Four-eyed, commie Jews from the USSR

  Vassily Grossman

Two writers, two Jews, two intellectuals with glasses thrown into the midst of unspeakable horror and violence – but such different writers!

I have heard of Isaac Babel for years, but never knew anything about him.  He was always associated in my mind with Jewish literature – but then why is he also linked with the Soviet political elite and its destruction in the Great Purges of the 1930s? 

Nadezhda Mandelshtam talks about him in her overwhelming memoir, Hope Against Hope.  Her husband, Osip, considered to be one of the great poets of Russian in the 20th century, despite his small output (he died in the Gulag) regarded people with power as dangerous individuals to be avoided as you would a live power line.  He asked Babel why was he so fascinated by violence; why did he socialize with high-level members of the security organs, the ‘distributors of death?’  Did he want to rub his fingers in their bloody mayhem?  “No,” Babel replied, “I just want to sniff it, to see how it smells.”   He got his wish.  He was arrested on ridiculous charges of counter-revolution and shot in the usual prison basement.

I have been reading Babel’s stories, Red Cavalry.  They tell of the fighting in the Russian-Polish War of 1920, when both the new Republic and the USSR were fighting to extend their borders.  He is the narrator, or is spoken for by one, who travels with a Cossack fighting unit.  They make fun of his education, deriding his eyeglasses.   Like a teenage boy desperately wanting to fit in with some tough guys, he tries to win their approval even if it means acting brutally to an old peasant woman and scaring her into making him a fine dinner.  The stories are short, filled with cruelty, and quite starkly beautiful at times – clearly the work of a serious artist.  The cossacks are portrayed with an intensity that seems to me almost homoerotic, though Lionel Trilling, in a 1955 essay from the appendix, is quick to dismiss that notion.   When Babel describes the gigantic figure of a Cossack with knee-high boots that caress his legs like clinging young girls, what is one to think?  A four-eyed Jew riding with Cossacks [often the agent of Tsarist or popular violent repression of Jews] – how ironic can you get?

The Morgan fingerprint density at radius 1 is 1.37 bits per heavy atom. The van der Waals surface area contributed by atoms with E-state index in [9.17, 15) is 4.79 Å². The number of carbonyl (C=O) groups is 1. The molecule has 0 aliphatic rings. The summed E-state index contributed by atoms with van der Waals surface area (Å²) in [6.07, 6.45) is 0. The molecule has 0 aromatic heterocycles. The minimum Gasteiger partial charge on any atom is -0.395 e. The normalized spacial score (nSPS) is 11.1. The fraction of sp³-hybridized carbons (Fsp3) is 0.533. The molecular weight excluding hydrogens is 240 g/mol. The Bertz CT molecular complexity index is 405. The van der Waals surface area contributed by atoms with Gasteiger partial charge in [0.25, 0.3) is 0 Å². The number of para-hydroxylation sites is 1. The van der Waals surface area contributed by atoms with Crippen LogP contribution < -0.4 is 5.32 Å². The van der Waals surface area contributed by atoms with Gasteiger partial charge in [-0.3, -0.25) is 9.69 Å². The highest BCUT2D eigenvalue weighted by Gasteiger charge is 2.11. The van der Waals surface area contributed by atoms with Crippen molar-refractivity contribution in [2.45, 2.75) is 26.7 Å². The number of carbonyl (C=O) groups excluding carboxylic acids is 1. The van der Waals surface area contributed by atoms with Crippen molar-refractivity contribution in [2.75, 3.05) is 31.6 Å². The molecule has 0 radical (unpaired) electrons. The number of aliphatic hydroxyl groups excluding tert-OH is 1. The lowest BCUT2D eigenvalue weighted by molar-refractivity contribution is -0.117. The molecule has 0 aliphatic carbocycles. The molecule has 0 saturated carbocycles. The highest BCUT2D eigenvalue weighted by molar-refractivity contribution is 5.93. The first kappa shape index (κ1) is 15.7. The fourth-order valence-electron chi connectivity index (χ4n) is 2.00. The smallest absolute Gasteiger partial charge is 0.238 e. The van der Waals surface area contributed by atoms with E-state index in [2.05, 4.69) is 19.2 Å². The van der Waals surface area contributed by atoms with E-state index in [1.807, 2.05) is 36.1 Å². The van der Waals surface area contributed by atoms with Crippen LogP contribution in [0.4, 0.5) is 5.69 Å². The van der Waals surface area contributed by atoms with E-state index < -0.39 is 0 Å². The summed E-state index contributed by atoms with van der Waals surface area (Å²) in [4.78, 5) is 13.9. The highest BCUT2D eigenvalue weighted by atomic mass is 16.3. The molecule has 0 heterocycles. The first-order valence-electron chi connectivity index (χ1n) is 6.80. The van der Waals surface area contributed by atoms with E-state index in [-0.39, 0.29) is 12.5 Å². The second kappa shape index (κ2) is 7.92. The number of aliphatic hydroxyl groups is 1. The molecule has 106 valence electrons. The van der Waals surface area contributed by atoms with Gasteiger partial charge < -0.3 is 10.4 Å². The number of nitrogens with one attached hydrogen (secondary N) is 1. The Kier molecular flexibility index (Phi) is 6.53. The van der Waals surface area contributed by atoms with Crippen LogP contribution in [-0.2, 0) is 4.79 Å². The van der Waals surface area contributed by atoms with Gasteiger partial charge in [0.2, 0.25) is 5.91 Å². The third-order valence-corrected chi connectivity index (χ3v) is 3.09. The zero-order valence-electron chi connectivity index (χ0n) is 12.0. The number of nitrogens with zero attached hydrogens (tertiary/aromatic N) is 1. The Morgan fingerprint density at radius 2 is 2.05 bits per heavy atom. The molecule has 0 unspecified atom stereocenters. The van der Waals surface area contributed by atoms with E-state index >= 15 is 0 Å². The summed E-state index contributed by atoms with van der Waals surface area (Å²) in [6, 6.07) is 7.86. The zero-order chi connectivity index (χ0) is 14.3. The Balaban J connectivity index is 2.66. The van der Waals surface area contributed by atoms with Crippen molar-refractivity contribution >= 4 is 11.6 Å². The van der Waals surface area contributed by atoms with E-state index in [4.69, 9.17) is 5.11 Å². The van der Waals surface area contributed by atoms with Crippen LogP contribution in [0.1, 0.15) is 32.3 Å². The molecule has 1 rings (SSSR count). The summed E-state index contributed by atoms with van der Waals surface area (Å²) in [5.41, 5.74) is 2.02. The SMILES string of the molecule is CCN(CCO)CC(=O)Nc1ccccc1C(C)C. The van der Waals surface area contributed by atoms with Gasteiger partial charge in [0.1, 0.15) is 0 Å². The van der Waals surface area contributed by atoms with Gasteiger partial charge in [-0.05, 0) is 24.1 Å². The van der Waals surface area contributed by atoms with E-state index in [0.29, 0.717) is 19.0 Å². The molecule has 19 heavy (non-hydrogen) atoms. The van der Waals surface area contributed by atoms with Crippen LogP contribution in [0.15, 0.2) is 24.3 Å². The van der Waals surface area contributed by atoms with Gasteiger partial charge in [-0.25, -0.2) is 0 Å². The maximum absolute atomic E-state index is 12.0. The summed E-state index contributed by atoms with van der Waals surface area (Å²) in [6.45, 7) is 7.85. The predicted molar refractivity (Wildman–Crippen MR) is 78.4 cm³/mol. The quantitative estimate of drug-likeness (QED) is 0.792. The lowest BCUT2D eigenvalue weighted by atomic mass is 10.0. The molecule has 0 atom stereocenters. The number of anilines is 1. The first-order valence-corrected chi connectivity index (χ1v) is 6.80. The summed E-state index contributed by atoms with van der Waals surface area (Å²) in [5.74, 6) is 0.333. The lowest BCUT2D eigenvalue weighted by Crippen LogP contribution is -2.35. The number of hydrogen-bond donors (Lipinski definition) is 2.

The stories are fascinating and disturbing.  Babel seems to worship the Cossacks the way some weak-minded intellectuals worship “men of action,” the type of intellectual who got misty-eyed about generalissimo Stalin or Adolf Hitler.  But…he’s clever, not simple, so he pulls back from that brink:  but it makes for queasy reading.   

Vassily Grossman, on the other hand, also an enthusiastic revolutionary, at least to begin with, is an enormous contrast.  His works are filled with a profound sense of the tragedy of violence.  He shows it, but he is never intrigued, seduced, or mesmerized by it.  Puzzled by the mystery of human evil and cruelty, but not drawn to it.  He writes of small instances of love that seem to redeem the world in the midst of misery.  (I am reading the new publication by NYRB of stories and nonfiction in The Road.)  He writes of the Sistine Madonna by Raphael, and how it evokes in his mind the story of Christ, the love of mothers for their doomed sons,  and the suffering of the Russian peasant.  And he writes, an historical first, an analysis of the Nazi death camps that he visited.

Grossman was known by many as lucky Grossman.  A grenade landed at his feet, but failed to explode.  As a front-line war correspondent, he had many such lucky escapes.  Perhaps his greatest was evading Stalin’s purge of Jews after WWII:  he was on the list most likely, but Stalin died before the thugs brought him in. 

I was reminded of another four-eyed Jew, no artist, no intellectual, while reading Babel’s stories:  David Brooks.  Specifically, I thought of this column (discussed in this earlier post of mine) in which he goes to mush over the declarations of ‘muscular Christianity’ by a bigoted evangelical. 

When you read Stott, you encounter first a tone of voice. Tom Wolfe once noticed that at a certain moment all airline pilots came to speak like Chuck Yeager. The parallel is inexact, but over the years I’ve heard hundreds of evangelicals who sound like Stott.

It is a voice that is friendly, courteous and natural. It is humble and self-critical, but also confident, joyful and optimistic. . .

Stott is so embracing it’s always a bit of a shock – especially if you’re a Jew like me – when you come across something on which he will not compromise. [Such as, that Jews are damned to hell, I wonder?] It’s like being in “Mr. Rogers’ Neighborhood,” except he has a backbone of steel. He does not accept homosexuality as a legitimate lifestyle, and of course he believes in evangelizing among non believers. He is pro-life and pro-death penalty, even though he is not a political conservative on most issues.